What Mom taught me about procrastination

In continuing my tribute to the life lessons Mom has taught me, I thought I’d throw in a post that’s a little more lighthearted than what Mom taught me about transparency. So, procrastination. Give me a second.

[Three days later.] So, procrastination. About that. Mom always told me that a procrastinator is just someone who works best under pressure. A mounting deadline gives some of us the mental push we need to overcome all of the emotional barriers to doing work. And while the jury’s still out on the pros and cons of procrastinating, as Chris Baily notes at The Globe and Mail, procrastination is just our body’s natural response to tasks that are “boring, frustrating, difficult, unstructured, and lacking in intrinsic rewards.” And since Chris agrees with Mom, we’ll assume he’s right.

But Chris and I aren’t the only ones who agree with her. I recently read in the Observer about Adam Grant’s TED Talk lauding procrastinators [watch Adam Grant’s TED Talk here] and found I closely identified myself, Mom—and my whole family, really—with some of the traits Grant discusses.

One in particular, was consistent lateness. Or as Mom calls it: Zimmer Time. There are few Zimmer family gatherings that start or end on time. But even if the family reunion goes off the rails, we at least come away with a great story. So, to paraphrase Grant, “the greatest parties are the ones that fail the most, because they’re the ones that try the most.” Party on.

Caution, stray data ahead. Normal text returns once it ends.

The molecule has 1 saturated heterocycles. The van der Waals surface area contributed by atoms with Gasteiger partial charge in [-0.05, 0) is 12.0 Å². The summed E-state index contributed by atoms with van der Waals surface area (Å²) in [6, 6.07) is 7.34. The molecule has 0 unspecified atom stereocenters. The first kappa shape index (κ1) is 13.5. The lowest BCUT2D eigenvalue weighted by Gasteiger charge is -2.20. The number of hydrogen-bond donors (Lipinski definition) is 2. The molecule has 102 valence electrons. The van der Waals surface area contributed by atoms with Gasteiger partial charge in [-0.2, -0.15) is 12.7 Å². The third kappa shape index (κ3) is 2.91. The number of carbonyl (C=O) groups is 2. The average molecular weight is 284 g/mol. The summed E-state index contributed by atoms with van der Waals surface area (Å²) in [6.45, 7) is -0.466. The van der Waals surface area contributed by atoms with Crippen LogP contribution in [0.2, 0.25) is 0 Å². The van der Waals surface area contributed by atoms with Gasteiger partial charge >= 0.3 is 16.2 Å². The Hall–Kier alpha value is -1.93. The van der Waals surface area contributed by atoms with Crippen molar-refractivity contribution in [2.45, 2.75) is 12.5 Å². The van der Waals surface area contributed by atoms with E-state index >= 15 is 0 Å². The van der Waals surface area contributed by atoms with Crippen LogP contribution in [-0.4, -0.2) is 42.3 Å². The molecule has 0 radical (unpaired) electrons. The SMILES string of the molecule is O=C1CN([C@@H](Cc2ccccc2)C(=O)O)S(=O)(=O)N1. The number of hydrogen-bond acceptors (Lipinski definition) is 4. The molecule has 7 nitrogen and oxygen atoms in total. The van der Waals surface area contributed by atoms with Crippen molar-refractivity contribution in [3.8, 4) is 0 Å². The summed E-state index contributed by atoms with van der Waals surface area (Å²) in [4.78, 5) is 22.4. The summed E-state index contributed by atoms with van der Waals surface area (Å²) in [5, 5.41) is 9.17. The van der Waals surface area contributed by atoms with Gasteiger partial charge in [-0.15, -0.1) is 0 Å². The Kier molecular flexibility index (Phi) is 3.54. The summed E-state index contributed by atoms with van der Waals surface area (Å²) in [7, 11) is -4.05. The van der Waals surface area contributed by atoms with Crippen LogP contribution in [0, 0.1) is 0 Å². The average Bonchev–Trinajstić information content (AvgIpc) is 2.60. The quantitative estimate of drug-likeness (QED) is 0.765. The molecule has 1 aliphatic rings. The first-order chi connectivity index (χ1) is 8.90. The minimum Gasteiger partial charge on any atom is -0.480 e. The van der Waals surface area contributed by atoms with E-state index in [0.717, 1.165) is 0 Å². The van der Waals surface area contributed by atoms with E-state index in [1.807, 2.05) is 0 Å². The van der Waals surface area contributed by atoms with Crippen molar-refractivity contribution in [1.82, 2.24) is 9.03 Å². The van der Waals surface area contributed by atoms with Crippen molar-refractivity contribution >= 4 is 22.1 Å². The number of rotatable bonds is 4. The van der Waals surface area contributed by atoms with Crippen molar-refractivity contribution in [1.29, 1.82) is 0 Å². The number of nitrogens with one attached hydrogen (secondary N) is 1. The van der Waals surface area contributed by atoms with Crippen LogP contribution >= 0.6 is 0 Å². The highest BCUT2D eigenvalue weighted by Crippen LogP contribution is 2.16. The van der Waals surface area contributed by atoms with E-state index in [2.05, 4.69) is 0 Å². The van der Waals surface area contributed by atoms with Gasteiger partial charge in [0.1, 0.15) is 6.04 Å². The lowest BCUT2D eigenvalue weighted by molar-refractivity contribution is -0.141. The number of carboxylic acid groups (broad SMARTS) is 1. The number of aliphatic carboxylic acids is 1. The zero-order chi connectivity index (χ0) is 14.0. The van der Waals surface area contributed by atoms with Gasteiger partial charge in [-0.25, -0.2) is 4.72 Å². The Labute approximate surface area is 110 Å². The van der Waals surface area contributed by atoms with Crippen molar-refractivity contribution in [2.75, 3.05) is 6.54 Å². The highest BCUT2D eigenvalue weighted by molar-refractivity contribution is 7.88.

All that said, at work we [hopefully] manage our time well–while procrastination can yield creative results, constant lateness won’t bode well for you or your supervisor’s ulcer, so balance thoughtful delays with periods of purposeful productivity. Ultimately, though–as foreshadowed by this family reunion fail vid [note: not my family, but thanks to Tia Alberding for the video]–thoughtful dallying, courageous spontaneity and just a tiny bit of don’t-give-a-shit attitude can yield memorable results. Any public relations, online community or social media campaign would be well-served to embody some of the traits of the procrastinator and embrace distraction..

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